Independent film ‘Cristo Rey’, shot in 2013 is being selectively screened as it searched for distribution. It is a retelling of Shakespeare’s Romeo and Juliet set in Santo Domingo (in the Dominican Republic) and IndieWire.com states that it may be the most intriguing version of the story “in quite a awhile”, referencing predecessors such as West Side Story who had also modernized the story.
A shot from a scene showing a Mexican standoff with a woman holding a machete to a police officers neck as she is surrounded by offers with guns drawn is helping propel buzz about the film.
The Shakespearian update is set among the tensions between the Hatians who illegally immigrate to the richer side of the island they share with the Dominican Republic.
Director Leticia Tonos Paniagua brings a familiar story of love and prejudice but places it in a unique and compelling setting. In Cristo Rey, a shantytown in Santo Domingo that the movie is named for, drug lord El Bacá (Leonardo Vasquez) and Colonel Montilla (Jalsen Santana), a corrupt police chief, reign supreme from opposite sides of the law. They contend with each other while squeezing the impoverished inhabitants of Cristo Rey. Montilla’s hunt for El Bacá plays an important role in the plot.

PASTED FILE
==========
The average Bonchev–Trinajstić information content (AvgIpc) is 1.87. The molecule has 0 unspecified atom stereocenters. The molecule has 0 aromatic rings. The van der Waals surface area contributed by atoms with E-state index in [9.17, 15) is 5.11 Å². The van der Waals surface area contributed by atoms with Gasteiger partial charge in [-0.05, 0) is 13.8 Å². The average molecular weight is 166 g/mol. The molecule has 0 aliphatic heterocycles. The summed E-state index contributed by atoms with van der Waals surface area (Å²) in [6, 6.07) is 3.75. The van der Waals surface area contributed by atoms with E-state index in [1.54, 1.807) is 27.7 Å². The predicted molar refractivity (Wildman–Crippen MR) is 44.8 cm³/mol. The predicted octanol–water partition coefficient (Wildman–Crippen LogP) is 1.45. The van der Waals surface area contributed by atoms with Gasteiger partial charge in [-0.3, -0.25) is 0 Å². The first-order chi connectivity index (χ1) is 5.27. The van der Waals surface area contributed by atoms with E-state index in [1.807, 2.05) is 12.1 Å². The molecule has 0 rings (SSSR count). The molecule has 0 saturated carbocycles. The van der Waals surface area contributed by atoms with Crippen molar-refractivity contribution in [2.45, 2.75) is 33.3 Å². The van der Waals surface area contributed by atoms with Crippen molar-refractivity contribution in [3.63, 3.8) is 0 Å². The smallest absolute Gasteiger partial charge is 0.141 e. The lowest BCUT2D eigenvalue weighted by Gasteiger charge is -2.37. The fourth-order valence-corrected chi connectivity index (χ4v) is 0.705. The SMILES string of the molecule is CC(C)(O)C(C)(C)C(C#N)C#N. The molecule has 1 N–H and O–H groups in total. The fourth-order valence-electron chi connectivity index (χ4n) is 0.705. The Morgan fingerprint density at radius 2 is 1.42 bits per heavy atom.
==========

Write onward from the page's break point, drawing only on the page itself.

A racial divide plays out in the movie, with lighter-skinned Dominicans castigating the darker Haitians.
It’s within this fray that Janvier and Jocelyn, who is El Bacá’s younger sister, spark an unlikely romance. Pressured into El Bacá’s service after his mother is deported to a post-apocalyptic-looking Port-au-Prince in Haiti, Janvier looks for a way to solve his problems and preserve his newfound love.
“Cristo Rey” moves along with a developed plot and passable performances by its leads, with a strong supporting cast, but falls short in some regards. Important tensions between the characters, including a rivalry between Janvier and his brother, as well as the love between Janvier and Jocelyn, aren’t given the space and attention they need to carry the emotions they try to convey.